The Russians shot far and wide and destroyed children’s boarding school
My name is Savchenko Volodymyr Yuriiovych. I am from the city of Kramatorsk, Donetsk region. I arrived in the town of Stebnik on 9 April 2022.
How did the events of 2014 develop in your region?
The “Donetsk People’s Republic” (DPR), a pseudo-republic, was born. It happened in April 2014. A group of militants captured the city, and the war began. They set up roadblocks where only alcoholics and drug addicts worked. They checked everything. The city was constantly shelled. When the DPR group came in, a woman was killed, and a kiosk was blown up because they were shooting everywhere.
The store burned down completely, and the saleswoman burned inside. The DPR people placed mortars near the factories.
In 2014, school number 24 was bombed. We moved to the village of Yasnogorka, but there, too, shells flew every day for a month. We looked at everything, packed up, and left for a safe place. The child was five years old at the time.
How did the war of 2022 burst into your life?
I was going to work at 6:30, and I heard explosions from the side of the airfield. Two or three explosions. I looked online to see what was going on. They said that the war had begun. So I called to work, and they said not to go out, and it is unknown when we will work again. Then shelling went on every morning and evening. Explosions happened in different parts of the city.
It was terrifying when a shell flew about 100 meters from us at the end of March.
It’s good that a hill has been built there since Soviet times. It saved us; otherwise, there would be no half of the street. The explosions went from the hill to the old city. People’s windows and doors flew out there.
Have you witnessed the destruction of civilian facilities?
There was destruction at the railway station. Then, two weeks later, a shell flew into the area of the village council. There, too, houses were destroyed. They fired harder and harder. Then there was a slight pause: May-June. And over time, explosions began with renewed vigor. Not a single vocational school remained in our city of Kramatorsk in a week. All were bombed.
Four schools, three higher educational institutions, and one boarding school for children with special needs were bombed. Finally, no professional technical education in Kramatorsk left, and there is nowhere for children to study. Houses next to School No. 10 were shelled. The school was also severely damaged. In the village next to the school, about eight homes were bombed.
Did you have difficulty accessing food?
We went to the city center for groceries. At first, buying something in the village was problematic, but then they slowly began to import food. The queues were huge, and the price grew every day. Finally, the warehouse stock ended, and they started to carry supplies from the Dnipro. And distance means higher prices.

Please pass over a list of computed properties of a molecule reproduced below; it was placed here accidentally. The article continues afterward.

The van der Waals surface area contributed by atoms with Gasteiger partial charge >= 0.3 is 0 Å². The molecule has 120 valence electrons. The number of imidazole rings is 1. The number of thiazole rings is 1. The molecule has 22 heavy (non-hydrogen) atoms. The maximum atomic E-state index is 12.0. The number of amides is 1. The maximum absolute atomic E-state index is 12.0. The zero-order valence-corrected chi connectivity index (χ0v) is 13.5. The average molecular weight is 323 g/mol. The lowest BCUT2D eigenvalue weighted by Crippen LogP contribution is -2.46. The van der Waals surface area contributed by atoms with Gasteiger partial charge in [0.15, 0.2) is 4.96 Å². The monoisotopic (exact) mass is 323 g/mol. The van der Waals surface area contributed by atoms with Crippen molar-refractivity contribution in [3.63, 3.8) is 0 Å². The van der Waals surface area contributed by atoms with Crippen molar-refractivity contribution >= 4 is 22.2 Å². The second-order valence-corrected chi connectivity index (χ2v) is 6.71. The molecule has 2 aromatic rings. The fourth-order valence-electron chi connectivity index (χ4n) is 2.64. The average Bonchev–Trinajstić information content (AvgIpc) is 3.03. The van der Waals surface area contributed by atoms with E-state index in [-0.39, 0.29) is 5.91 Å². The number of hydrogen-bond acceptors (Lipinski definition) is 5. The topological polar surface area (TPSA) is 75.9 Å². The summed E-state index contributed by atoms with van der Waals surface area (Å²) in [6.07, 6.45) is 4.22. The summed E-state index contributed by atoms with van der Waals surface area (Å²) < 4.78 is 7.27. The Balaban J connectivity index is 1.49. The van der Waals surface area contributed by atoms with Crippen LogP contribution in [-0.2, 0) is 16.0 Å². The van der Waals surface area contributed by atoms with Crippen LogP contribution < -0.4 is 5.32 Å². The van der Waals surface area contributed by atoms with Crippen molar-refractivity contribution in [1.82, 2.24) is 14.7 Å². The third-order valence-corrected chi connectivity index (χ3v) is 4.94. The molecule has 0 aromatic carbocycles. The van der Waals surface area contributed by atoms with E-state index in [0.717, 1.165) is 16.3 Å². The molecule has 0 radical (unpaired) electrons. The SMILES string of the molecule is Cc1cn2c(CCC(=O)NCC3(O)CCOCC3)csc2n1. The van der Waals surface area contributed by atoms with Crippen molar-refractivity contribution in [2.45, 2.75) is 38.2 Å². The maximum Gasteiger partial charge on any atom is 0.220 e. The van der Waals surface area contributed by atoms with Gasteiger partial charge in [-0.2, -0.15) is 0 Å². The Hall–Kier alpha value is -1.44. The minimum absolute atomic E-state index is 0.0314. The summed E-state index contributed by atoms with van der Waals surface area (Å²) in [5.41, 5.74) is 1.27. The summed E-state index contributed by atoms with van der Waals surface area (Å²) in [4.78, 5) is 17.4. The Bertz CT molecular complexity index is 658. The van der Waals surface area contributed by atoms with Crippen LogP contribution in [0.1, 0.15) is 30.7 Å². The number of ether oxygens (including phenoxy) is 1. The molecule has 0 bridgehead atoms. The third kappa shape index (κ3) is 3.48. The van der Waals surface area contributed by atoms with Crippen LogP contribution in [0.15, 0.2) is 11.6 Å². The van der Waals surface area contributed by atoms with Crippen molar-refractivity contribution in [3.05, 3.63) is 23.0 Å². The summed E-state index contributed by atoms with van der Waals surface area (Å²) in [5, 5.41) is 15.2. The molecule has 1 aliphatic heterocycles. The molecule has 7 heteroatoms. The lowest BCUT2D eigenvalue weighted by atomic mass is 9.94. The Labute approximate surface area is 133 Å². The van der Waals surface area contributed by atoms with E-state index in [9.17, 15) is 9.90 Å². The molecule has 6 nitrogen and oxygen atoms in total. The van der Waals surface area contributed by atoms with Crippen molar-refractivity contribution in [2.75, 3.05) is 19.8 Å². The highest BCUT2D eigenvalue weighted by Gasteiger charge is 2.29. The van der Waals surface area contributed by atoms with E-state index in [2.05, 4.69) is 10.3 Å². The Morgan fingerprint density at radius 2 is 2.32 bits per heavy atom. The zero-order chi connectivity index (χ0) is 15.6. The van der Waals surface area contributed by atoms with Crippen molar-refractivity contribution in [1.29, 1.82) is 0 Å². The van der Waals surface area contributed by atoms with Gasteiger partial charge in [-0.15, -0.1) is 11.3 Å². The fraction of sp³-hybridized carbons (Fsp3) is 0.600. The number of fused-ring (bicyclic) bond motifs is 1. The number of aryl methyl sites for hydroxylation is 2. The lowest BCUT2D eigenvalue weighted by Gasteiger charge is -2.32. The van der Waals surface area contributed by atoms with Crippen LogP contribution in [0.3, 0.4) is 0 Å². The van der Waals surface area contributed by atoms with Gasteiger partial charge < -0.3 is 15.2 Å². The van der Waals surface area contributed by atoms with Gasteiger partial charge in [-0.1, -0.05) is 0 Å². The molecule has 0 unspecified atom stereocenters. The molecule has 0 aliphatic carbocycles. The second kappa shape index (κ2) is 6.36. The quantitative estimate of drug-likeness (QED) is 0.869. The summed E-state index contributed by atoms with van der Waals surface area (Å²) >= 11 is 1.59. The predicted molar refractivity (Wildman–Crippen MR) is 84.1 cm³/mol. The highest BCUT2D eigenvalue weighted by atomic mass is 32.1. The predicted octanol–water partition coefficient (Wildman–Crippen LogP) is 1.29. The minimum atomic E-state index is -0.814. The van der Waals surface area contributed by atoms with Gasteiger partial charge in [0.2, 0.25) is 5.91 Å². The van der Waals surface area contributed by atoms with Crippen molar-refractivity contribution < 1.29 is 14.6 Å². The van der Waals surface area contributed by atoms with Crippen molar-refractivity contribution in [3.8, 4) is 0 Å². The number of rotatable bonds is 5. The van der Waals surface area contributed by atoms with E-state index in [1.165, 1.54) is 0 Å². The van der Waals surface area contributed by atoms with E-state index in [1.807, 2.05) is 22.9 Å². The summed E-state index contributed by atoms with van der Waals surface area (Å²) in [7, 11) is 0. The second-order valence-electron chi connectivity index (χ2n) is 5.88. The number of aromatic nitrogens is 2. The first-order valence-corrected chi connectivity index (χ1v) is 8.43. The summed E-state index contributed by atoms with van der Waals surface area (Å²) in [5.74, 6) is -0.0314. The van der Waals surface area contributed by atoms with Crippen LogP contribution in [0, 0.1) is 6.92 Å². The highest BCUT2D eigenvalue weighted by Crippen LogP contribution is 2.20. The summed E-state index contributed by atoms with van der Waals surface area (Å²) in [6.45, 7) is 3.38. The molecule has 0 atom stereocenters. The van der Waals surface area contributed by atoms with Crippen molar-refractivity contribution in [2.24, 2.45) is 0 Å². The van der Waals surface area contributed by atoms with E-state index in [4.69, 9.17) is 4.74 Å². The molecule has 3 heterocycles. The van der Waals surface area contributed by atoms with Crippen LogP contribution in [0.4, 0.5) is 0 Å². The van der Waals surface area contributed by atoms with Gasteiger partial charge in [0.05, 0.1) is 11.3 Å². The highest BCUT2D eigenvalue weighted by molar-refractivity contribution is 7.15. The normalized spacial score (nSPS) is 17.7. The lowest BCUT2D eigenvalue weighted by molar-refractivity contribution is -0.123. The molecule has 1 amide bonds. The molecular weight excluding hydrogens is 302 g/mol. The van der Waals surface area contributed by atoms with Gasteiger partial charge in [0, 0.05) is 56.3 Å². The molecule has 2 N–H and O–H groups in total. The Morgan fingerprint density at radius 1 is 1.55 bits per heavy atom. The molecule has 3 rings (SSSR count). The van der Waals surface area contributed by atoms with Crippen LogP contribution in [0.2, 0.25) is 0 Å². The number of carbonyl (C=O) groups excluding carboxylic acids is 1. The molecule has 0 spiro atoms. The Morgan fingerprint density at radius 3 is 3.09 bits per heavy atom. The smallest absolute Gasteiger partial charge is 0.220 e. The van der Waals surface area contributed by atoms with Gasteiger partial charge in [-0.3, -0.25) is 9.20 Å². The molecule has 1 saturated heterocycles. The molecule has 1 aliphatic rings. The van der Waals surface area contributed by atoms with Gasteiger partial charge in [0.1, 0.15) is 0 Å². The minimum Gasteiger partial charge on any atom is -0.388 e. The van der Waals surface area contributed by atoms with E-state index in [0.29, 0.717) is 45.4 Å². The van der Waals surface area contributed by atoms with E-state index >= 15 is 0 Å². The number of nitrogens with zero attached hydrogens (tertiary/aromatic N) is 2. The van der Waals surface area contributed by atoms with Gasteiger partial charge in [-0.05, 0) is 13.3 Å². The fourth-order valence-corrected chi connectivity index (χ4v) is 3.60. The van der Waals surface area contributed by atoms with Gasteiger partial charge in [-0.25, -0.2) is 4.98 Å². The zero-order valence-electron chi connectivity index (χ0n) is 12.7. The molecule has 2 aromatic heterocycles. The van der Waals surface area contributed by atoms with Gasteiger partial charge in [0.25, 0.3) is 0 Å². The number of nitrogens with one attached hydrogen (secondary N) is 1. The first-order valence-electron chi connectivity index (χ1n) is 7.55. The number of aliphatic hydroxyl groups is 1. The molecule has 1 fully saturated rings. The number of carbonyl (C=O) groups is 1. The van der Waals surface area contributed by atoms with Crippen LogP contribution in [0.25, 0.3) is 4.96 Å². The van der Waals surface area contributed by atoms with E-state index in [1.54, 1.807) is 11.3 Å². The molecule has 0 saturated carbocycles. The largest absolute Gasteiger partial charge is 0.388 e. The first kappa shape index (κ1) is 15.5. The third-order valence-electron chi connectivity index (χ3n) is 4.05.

Did you have the opportunity to receive medical services during the hostilities?
Medicines disappeared in February. There were not even the most necessary: no bandages, no brilliant green, no fewer reducer, no painkillers. There was nothing in the pharmacies. People took everything in two days. So it was difficult with medicines. In April, there were still doctors, but they were leaving. My wife had to go to the doctor, she found her family doctor, but he said he would also leave soon.
How was your evacuation?
There was no work, the rest of the supplies from the warehouse were sent, and that’s it. My wife was paid, but not me. However, they said that the store would be closed. All ATB stores were closed. We decided there was no point in sitting here surrounded by explosions. We must evacuate. On the morning of 7 April, we went to the railway station. There was a crazy queue — people with small children, pensioners, and someone with pets. We boarded the train at 18:00, we thought we would go, but we were told that the railway tracks were damaged in the Barvinkov area near the railway bridge.
We were dropped off, and then the military checked the bridge and called the railway workers saying it was possible to pass. Boarding was announced again, and we boarded the train. When we drove across the bridge, it was terrible to look at: the corpses were lying on it.
A lot of houses burned down near Barvinkovo. The fire was terrible.
All conductors were from Western Ukraine. They prayed on their knees in the compartment, begging to pass this part of the way. It was terrible. The train was moving very slowly, about 5 km per hour. Traveling usually takes a day, and we traveled for 40 hours. We often stopped at railway stations for a long time. Also, we didn’t go the usual route but took detours.
Do you plan to return home after the end of the war?
God willing, everything survived, and we returned home. So we do not lose hope. We do hope to return.